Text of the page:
Both the idealistic and the public sectors can establish and run a volunteer central, as long as it lives up to the mandate that the regulation defines. A little over half of the centers in Norway are publicly owned by the municipality in which it operates. The other half of the centers are owned by teams, associations, idealistic organizations, and foundations.
Financing of the volunteer centrals
The ministry of culture and equality administrates the main budget for the volunteer centers in Norway and the entire volunteer sector. The base foundation of the center's financing is that a center can get its share from the government budget if it can get local funding adding up to two-thirds of that sum.
These local funds can come from the municipality's budget in which the center is located, from the organization that is their owner, or from other forms of funding. The main point here is that to get local funding the center has to start a process of communication, collaboration, and often co-production in the local community. This is what makes for a successful center that creates good local communities.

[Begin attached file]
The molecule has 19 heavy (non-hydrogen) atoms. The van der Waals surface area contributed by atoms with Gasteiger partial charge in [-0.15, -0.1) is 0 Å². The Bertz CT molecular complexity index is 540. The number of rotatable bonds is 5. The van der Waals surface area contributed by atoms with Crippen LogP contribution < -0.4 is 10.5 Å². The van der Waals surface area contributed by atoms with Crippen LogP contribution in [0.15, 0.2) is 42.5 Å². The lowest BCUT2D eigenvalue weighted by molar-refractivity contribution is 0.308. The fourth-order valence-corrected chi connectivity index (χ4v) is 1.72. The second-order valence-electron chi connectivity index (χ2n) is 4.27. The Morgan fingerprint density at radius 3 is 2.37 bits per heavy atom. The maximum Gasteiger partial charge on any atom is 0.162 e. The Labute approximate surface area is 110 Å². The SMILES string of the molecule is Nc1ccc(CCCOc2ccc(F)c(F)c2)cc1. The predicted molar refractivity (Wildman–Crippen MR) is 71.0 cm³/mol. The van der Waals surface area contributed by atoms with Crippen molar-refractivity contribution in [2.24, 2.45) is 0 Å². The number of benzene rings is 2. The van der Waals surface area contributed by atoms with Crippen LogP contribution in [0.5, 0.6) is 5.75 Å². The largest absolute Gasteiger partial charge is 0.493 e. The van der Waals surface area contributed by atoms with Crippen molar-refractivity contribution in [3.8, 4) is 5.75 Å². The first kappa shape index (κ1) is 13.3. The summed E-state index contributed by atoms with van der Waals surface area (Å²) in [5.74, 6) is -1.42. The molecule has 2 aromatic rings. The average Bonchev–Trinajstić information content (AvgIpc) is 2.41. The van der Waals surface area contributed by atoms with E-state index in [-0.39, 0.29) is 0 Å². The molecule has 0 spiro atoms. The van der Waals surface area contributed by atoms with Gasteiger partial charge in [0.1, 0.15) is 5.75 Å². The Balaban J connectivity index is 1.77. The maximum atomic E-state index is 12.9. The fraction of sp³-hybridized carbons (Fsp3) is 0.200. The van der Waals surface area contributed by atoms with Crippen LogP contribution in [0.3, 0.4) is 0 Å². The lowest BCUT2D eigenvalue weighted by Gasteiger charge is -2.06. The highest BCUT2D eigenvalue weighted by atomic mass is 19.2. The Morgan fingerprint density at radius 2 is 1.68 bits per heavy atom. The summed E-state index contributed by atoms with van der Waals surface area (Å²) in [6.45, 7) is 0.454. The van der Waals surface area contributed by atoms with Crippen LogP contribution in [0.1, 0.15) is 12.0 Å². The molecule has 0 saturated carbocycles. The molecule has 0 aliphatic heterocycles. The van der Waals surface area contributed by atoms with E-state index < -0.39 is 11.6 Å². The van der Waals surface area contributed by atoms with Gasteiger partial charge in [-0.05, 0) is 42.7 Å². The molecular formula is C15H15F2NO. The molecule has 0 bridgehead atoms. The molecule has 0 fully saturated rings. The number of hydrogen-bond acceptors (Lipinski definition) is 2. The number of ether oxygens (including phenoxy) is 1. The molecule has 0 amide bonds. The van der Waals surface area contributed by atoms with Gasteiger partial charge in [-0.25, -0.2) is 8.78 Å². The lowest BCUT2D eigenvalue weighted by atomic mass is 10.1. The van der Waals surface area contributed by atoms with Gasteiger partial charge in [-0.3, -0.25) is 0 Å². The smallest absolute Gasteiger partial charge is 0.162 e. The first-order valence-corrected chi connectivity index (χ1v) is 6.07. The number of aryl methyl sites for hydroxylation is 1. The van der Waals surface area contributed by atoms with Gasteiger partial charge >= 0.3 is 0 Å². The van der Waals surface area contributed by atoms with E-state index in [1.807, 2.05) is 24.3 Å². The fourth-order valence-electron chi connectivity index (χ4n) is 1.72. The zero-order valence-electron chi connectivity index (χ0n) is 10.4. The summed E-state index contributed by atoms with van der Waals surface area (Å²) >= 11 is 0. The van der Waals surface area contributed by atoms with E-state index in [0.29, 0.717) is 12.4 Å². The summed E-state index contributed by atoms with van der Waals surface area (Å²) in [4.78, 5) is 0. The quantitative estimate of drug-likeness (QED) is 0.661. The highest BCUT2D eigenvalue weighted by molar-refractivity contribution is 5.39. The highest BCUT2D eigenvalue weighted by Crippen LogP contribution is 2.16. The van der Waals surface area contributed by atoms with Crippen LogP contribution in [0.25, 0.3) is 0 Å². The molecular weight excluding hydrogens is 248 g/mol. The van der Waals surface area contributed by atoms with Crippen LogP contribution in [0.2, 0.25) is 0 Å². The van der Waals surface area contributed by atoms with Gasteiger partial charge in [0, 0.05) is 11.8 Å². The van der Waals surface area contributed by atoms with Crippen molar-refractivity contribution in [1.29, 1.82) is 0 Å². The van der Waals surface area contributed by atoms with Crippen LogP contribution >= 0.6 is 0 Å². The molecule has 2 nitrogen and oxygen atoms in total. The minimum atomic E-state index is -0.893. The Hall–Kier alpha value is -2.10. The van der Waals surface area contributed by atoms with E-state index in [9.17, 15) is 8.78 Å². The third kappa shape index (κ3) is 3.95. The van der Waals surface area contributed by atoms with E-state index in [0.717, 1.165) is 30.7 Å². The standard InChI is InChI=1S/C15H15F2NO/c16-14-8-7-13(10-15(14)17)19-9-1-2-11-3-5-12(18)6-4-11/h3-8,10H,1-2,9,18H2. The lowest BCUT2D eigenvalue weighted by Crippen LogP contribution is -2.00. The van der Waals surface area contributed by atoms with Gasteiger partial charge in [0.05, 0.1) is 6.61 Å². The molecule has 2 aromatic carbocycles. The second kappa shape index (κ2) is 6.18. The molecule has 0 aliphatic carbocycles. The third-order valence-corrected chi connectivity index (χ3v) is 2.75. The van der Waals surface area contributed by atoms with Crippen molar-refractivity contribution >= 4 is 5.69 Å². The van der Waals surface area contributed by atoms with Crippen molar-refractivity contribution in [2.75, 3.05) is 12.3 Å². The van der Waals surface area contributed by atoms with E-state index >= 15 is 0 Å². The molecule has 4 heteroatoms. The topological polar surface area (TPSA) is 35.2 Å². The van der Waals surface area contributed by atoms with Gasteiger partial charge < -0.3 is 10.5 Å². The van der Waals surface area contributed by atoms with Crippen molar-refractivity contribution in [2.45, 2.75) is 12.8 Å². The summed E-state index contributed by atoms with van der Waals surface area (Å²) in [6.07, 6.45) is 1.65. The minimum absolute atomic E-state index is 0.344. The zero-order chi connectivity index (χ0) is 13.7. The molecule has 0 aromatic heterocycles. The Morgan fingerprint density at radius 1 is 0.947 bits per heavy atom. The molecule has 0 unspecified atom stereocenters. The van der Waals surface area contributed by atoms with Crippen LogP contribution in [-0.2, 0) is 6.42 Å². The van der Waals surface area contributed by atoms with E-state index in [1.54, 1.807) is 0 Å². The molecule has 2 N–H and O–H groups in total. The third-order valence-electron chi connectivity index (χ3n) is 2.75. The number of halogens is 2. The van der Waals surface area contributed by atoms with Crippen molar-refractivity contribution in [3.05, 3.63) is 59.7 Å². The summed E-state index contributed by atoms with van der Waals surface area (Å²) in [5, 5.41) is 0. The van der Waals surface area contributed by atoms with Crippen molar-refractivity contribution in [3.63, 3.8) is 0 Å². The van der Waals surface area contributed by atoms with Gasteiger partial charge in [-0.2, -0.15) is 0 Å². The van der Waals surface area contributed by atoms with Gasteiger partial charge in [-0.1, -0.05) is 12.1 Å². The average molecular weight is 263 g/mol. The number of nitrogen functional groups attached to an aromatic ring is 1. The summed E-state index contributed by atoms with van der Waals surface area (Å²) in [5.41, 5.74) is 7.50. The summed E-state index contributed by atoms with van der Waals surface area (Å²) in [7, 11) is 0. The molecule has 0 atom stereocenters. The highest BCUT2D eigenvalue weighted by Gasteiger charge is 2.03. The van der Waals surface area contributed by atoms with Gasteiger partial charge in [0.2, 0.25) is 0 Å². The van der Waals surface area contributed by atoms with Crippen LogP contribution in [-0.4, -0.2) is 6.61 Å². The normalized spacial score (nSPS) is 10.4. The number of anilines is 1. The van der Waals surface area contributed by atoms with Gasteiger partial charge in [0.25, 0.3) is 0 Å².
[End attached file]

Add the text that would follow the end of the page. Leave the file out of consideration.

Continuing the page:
NFS's main goal is to strengthen the unity, development, and quality of the volunteer centers. But the organization doesn't have any secure funding in the same way the centers have through our national budget. The membership income can only finance the role of the general secretary. So NFS is relying heavily on project funds from the different ministries in the government, to employ people to work towards our goals. The applications for the project funding focus on strengthening the centers in areas aligned with the governing goals.